By Jeremy Bostwick – Senior Numismatist & Cataloger, Stack’s Bowers ……
Outside of an Athenian “owl”, there may be no more desired and iconic coinage from antiquity than that featuring one of the most successful military commanders in history, Alexander the Great.
Born in 356 BCE to Philip II, king of Macedon, at age 20 Alexander would inherit his father’s realm following the assassination of Philip. Despite his relative youth, Alexander was ready.
Philip’s well-trained army was a vital component to Alexander’s grand plans, as the new king sought to achieve what his father had only begun—a Greek conquest of Persia. Just five years later, the mighty Darios III and his Achaemenid Empire—stretching from North Africa to the border of modern-day India—was defeated.
And over the next five years, Alexander continued to expand his empire until it comprised much of the known world. He led further invasions into India, thought he turned back due to troop fatigue and homesickness.
While in Babylon, Alexander succumbed to an uncertain malady in 323 BCE, the source of which has been cause for speculation during the two millennia since. With his death, the vast realm of Alexander—just 33 at the time—was forever broken.
Despite reigning for only 13 years, a vast output of coinage with rather consistent iconography bears his name (ΑΛΕΞΑΝΔΡΟΥ= ‘of Alexander’).
Most famous among collectors now are his silver denominations, such as the drachm and the tetradrachm. These coins feature the bust of Herakles on their obverse, with a seated Zeus on their reverse.
The reverses of Alexander the Great’s coinage were also utilized for the placement of various control marks and symbols alluding to a place of manufacture, a local authority, the date, etc. With this knowledge, one can attribute an issue to a particular city and time period, sometimes even a specific year.
Following the pivotal and consequential event of Alexander’s death, some of his powerful and influential generals, such as Seleukos and Ptolemy, divvied up the empire, with some establishing lengthy dynasties in their own names. Yet the look of the coinage struck under the new authorities did not change. Owing to the lofty status that Alexander held in death and the recognizable features of his coinage throughout the region, the Herakles head/seated Zeus style was continued, sometimes even retaining Alexander’s name.
The Stack’s Bowers June Collectors Choice Online (CCO) sale will feature a number of these silver issues of Alexander the Great himself, as well as many from his generals (Seleukos, Ptolemy, and Lysimachos) and his elder half-brother (Philip III, who succeeded him in Macedon merely in name).
Also represented is a civic issue from Miletos, struck in the early/mid-third century BCE, and an issue from Attalos I, the king of Pergamon, issued over a century after Alexander’s death. Both of these coins are a testament to the important role that the ‘Alexander-style’ coinage played in regional commerce, as it served, for quite some time, as the de facto coin of the realm.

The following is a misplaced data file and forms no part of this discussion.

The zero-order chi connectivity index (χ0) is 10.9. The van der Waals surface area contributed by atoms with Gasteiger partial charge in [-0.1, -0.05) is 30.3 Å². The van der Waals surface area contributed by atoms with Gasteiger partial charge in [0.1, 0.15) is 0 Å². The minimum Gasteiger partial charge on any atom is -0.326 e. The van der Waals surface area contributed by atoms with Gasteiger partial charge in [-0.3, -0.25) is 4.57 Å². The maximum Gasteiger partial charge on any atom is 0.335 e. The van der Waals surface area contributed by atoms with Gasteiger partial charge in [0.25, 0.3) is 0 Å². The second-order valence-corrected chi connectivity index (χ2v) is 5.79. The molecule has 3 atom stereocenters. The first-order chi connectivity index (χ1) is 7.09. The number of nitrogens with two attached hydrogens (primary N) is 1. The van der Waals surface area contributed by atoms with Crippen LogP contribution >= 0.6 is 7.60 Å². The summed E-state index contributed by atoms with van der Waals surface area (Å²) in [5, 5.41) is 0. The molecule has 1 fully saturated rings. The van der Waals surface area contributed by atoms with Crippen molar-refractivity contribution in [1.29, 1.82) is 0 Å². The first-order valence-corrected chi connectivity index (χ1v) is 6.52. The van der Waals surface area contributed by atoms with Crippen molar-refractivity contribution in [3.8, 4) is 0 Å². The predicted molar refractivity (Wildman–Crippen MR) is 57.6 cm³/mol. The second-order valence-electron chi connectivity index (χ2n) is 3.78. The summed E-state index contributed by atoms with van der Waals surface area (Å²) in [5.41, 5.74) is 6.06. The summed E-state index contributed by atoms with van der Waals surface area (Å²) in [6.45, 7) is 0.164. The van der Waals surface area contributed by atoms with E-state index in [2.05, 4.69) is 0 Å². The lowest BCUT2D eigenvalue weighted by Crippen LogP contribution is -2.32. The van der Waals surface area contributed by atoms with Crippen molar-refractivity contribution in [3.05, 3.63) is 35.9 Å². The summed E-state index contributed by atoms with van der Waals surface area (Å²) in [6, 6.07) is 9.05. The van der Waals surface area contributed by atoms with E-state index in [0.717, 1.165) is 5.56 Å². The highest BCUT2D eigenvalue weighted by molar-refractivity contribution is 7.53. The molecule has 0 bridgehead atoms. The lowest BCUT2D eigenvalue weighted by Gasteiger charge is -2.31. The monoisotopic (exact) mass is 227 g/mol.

To view our upcoming auction schedule and future offerings, please visit StacksBowers.com where you may register and participate in this and other forthcoming sales.
We are always seeking coins, medals, and pieces of paper money for our future sales, and are currently accepting submissions for our October Hong Kong Auction (until July 29) and our January 2021 Official Auction of the N.Y.I.N.C. Our next CCO (Collectors Choice Online) auction will be in June, with another following in October (for which the consignment deadline is September 8). If you would like to learn more about consigning, whether a singular item or an entire collection, please contact one of our consignment directors today at 800-458-4646 or by email at [email protected] and we will assist you in achieving the best possible return on your material.
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NGC Photo Vision Images Now Available at StacksBowers.com
Did you know Stack’s Bowers Galleries has teamed up with NGC to feature NGC Photo Vision images on the Stack’s Bowers website alongside our own award-winning photographs? NGC Photo Vision images are now available on all lot descriptions (for coins that have them) in our June 2020 Auction featuring the Francesca Collection of United States Gold Coins and all auctions moving forward at StacksBowers.com.
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I have a coin that I have shown to coin dealers and they knew nothing, it was dug up in the woods next to a vary old stone wall in upstate New York in the 70s , it looks like the coin you show with Alexander the great and on back a team of horses, I live in Georgia how can I find out about it ?